Cosmetics, personal care items send kids to hospital every few hours

A new study conducted by researchers found that 64,686 children younger than 5 years old were treated in U.S. emergency departments for injuries related to cosmetics and personal care products from 2002 through 2016.
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(Gray News) – We use them in our bathrooms and bedrooms every day. They seem safe, yet they’re sending thousands of our kids to the emergency every year.

A new study conducted by researchers found that 64,686 children younger than 5 years old were treated in U.S. emergency rooms for injuries related to cosmetics and personal care products from 2002 through 2016.

That breaks down to about 12 children a day or one every two hours.

The study by researchers at the Center for Injury Research and Policy was published Monday in the journal Clinical Pediatrics.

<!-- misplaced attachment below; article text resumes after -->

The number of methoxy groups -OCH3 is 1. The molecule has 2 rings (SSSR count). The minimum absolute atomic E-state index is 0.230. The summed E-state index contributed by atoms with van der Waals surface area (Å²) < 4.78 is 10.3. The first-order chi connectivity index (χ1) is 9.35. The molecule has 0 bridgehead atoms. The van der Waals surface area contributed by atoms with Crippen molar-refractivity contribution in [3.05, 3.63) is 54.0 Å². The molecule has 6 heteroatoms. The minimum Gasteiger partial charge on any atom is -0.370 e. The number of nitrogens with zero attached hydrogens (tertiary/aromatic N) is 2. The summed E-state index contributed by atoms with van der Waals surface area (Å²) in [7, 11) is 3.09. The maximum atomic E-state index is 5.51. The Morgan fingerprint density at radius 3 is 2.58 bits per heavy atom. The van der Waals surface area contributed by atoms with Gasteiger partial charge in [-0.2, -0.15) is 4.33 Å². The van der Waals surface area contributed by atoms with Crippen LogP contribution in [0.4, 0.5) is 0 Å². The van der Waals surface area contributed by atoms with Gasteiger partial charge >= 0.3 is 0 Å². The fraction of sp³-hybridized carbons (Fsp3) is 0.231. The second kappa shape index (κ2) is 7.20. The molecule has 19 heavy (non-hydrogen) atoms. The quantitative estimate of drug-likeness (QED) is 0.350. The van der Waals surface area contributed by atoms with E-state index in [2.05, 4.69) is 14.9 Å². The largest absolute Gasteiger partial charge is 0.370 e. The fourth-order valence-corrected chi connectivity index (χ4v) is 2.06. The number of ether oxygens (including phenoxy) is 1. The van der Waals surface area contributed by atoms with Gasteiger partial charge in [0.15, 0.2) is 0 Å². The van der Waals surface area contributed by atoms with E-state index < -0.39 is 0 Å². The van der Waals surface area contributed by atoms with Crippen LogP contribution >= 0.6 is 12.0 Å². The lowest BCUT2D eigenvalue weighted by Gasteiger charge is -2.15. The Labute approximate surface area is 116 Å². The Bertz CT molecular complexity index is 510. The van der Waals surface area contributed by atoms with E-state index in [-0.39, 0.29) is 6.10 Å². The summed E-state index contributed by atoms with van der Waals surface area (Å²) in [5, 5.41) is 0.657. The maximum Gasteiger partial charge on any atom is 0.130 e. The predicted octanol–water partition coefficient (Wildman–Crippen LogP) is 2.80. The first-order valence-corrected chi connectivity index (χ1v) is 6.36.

The most-common injuries come from swallowing a product or when it comes in contact with a child’s eyes or skin.

“Kids this age can’t read, so they don’t know what they are looking at. They see a bottle with a colorful label that looks or smells like something they are allowed to eat or drink, so they try to open it and take a swallow,” said Rebecca McAdams, co-author of the study.

“When the bottle turns out to be nail polish remover instead of juice, or lotion instead of yogurt, serious injuries can occur.”

The top three product categories leading to injuries were nail care products, hair care products and skin care products.

Nail polish remover was the individual product that led to the greatest number of visits to the emergency room.

Hair care products like hair relaxers and permanent solutions led to more hospitalizations than all other products combined.

“Because these products are currently not required to have child-resistant packaging, it is important for parents to put them away immediately after use and store them safely – up, away, and out of sight – preferably in a cabinet or closet with a lock or a latch,” McAdams said.

“These simple steps can prevent many injuries and trips to the emergency department.”

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